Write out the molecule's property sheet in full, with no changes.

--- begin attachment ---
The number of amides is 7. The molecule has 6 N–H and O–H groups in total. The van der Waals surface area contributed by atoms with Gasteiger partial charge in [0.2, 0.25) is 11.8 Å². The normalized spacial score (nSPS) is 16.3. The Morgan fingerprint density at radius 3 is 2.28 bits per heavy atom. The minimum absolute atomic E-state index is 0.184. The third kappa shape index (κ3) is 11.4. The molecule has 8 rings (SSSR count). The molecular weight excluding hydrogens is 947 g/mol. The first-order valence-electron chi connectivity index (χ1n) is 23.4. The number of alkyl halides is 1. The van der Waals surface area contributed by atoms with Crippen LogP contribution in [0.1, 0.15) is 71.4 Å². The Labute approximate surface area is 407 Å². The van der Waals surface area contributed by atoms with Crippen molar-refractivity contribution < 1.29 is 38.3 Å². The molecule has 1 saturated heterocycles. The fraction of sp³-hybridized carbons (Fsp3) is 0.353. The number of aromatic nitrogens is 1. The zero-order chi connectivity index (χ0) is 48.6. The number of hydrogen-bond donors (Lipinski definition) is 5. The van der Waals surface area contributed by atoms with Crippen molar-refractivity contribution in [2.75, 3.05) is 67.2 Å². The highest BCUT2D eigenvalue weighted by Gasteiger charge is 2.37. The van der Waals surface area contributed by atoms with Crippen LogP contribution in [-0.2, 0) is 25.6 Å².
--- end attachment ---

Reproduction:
The number of amides is 7. The molecule has 6 N–H and O–H groups in total. The van der Waals surface area contributed by atoms with Gasteiger partial charge in [0.2, 0.25) is 11.8 Å². The normalized spacial score (nSPS) is 16.3. The Morgan fingerprint density at radius 3 is 2.28 bits per heavy atom. The minimum absolute atomic E-state index is 0.184. The third kappa shape index (κ3) is 11.4. The molecule has 8 rings (SSSR count). The molecular weight excluding hydrogens is 947 g/mol. The first-order valence-electron chi connectivity index (χ1n) is 23.4. The number of alkyl halides is 1. The van der Waals surface area contributed by atoms with Crippen LogP contribution in [0.1, 0.15) is 71.4 Å². The Labute approximate surface area is 407 Å². The van der Waals surface area contributed by atoms with Crippen molar-refractivity contribution < 1.29 is 38.3 Å². The molecule has 1 saturated heterocycles. The fraction of sp³-hybridized carbons (Fsp3) is 0.353. The number of aromatic nitrogens is 1. The zero-order chi connectivity index (χ0) is 48.6. The number of hydrogen-bond donors (Lipinski definition) is 5. The van der Waals surface area contributed by atoms with Crippen molar-refractivity contribution in [2.75, 3.05) is 67.2 Å². The highest BCUT2D eigenvalue weighted by Gasteiger charge is 2.37. The van der Waals surface area contributed by atoms with Crippen LogP contribution in [-0.2, 0) is 25.6 Å².